Idle Process Nothing Running

Now if I were to load up a game with all this going it would max out my RAM and my computer would be very slow.  To do this at home Right Click on the task bar, the bar on the bottom of the screen and in the menu that pops up click on Task Manager.  Alternately hit the keys Ctrl+Alt+Del all together and click the Task Manager option at the bottom of the list.  Ctrl+Alt+Del is also good if your computer has locked up you may be able to restart or enter Task Manager to close down the offending program.

Now Windows really needs 8 gigs of RAM to run effectively these days since it takes more than 2 gigs just to run Windows.  All the experts say 8 gigs is the sweet spot, and for gaming it really is most games do not utilize more than 8 gigs of RAM for themselves.  As long as you close down all other programs before running a game you will be golden.

For most people this is not much of a problem for me this sometimes is.  I like to keep game walkthroughs up and sometimes I just like to alt tab out of a game and look at something else on my browser for a second when the whim takes me so this has added some problems.  Not to mention playing Youtube videos while I am playing a game.  I have run in to RAM issues doing this and my Youtube videos have crashed because of this.

I only have two RAM slots so I have to pull the current 2x 4 gig sticks and replace them with 2x 8 gig sticks.  This is the max memory my motherboard can support so I cannot go larger than 16 gigs.  Luckily it will be dual channel so it will not suffer from speed issues in that regard.

The other good thing is most experts say that 8 while sufficient 16 is the sweet spot.  Most people do not need more than this unless they are really getting into content creation and streaming.  Then they may need more than 16 gigs.  Windows 10 can support up to 128 gigs for home and 512 gigs for pro and enterprise.  512 would be outrageously expensive though you would never have RAM issues as a casual gamer.

Two Problems Two Solutions

So for a faster start up and just faster load times I am looking at buying an SSD which would run me about 150 dollars.  This will double my drive space since I intend on keeping my 1 TB drive with it.  This will help somewhat with the second problem of multitasking since if I do run in to the Page File it will be much faster.  The downside of this is I still will run into RAM issues since I only have 8 gigs and most of what I do fills that up quickly.

For RAM issues it will cost me about $100 though this price has been dropping but only by a few dollars.  This will allow me to game while having web browsers open and also game while I watch Youtube videos which is my want since I like to multitask.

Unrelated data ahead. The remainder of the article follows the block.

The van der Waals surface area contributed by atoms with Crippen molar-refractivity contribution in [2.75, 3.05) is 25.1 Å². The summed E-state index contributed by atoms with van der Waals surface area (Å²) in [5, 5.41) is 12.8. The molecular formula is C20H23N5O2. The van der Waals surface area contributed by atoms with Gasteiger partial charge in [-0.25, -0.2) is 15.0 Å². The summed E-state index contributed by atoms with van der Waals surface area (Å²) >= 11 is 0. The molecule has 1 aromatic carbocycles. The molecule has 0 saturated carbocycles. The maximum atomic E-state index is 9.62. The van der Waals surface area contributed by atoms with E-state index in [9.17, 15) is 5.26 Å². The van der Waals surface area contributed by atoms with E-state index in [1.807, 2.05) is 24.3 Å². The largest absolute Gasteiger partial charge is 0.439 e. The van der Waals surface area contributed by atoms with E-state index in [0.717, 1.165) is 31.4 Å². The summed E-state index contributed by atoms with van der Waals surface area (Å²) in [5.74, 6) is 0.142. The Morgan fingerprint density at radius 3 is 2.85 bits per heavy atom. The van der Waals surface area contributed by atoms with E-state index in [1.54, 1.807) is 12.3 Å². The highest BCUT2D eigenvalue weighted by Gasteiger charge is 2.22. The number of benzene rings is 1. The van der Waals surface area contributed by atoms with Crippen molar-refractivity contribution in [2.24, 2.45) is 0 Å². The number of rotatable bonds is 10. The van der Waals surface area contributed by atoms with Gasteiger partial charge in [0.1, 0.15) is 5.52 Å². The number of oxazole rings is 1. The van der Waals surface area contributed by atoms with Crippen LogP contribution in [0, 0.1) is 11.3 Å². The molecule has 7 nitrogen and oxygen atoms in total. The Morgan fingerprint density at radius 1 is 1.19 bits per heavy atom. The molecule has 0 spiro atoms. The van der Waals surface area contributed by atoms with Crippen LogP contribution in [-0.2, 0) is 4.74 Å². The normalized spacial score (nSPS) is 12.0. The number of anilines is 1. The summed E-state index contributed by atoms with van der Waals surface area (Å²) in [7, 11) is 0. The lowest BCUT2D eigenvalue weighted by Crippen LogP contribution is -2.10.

The Better Solution Is An SSD

Now everyone says the first upgrade and the most noticeable is an SSD no matter what type you install you will see great improvement on your computer to the point where you may not want to upgrade your RAM because most issues will be fixed.

Your computer will become much faster in its start up and running.  You will find your games will be much faster to load up and run.  With its page file access much faster it may cure some of your RAM issues though this will cut the life of your SSD somewhat, so you may want to more the Page File to your hard drive anyway.

Since I am looking at a larger SSD the lifespan will be larger than that of a smaller one.  This and I can have most of my games on it and benefit from having it.

The headache will be transferring one drive to another even with the easy software I will have to do some file management on the replaced Hard Drive to maximize space but also back up important information.

When To Replace RAM

Now if you later on get the money to upgrade the RAM do so it will improve your computer, not as much as an SSD upgrade, but it will help later on with other things like streaming and multitasking.

Now if you have 4 gigs of ram than I suggest this be your first upgrade since Windows will take more than half just at idle and in my use cases I go well above 4 gigs just in my day to day activity, and I believe I am more of a typical user than most.  If you are expecting an SSD to solve your problems when you have low RAM, it wont.  You would be better served to upgrade to 8 gigs or 16 gigs of RAM just to improve your computer.

If you are a content creator or a streamer you can function on 8 gigs of RAM, but upgrading your RAM will greatly improve the experience, and I highly recommend it instead of getting an SSD, since an SSD will not impact video render times much nor playing a game and streaming it at the same.  The SSD does not have much to do with that process so upgrade your RAM if this is your problem.

Conclusion

I plan on first buying an SSD with their decrease in price they are a good bargain for 1 TB at $150 I believe I will find the most benefit in the speeds that an SSD provide in computer boot time, program loading time and just extra storage.

I do plan on upgrading my RAM to 16 gigs one of these days but that is a later upgrade since I have learned to work around my RAM deficiencies for now.

Your input would be greatly appreciated do you have any stories about your upgrades to your computer you would like to share, please leave them in the comment section.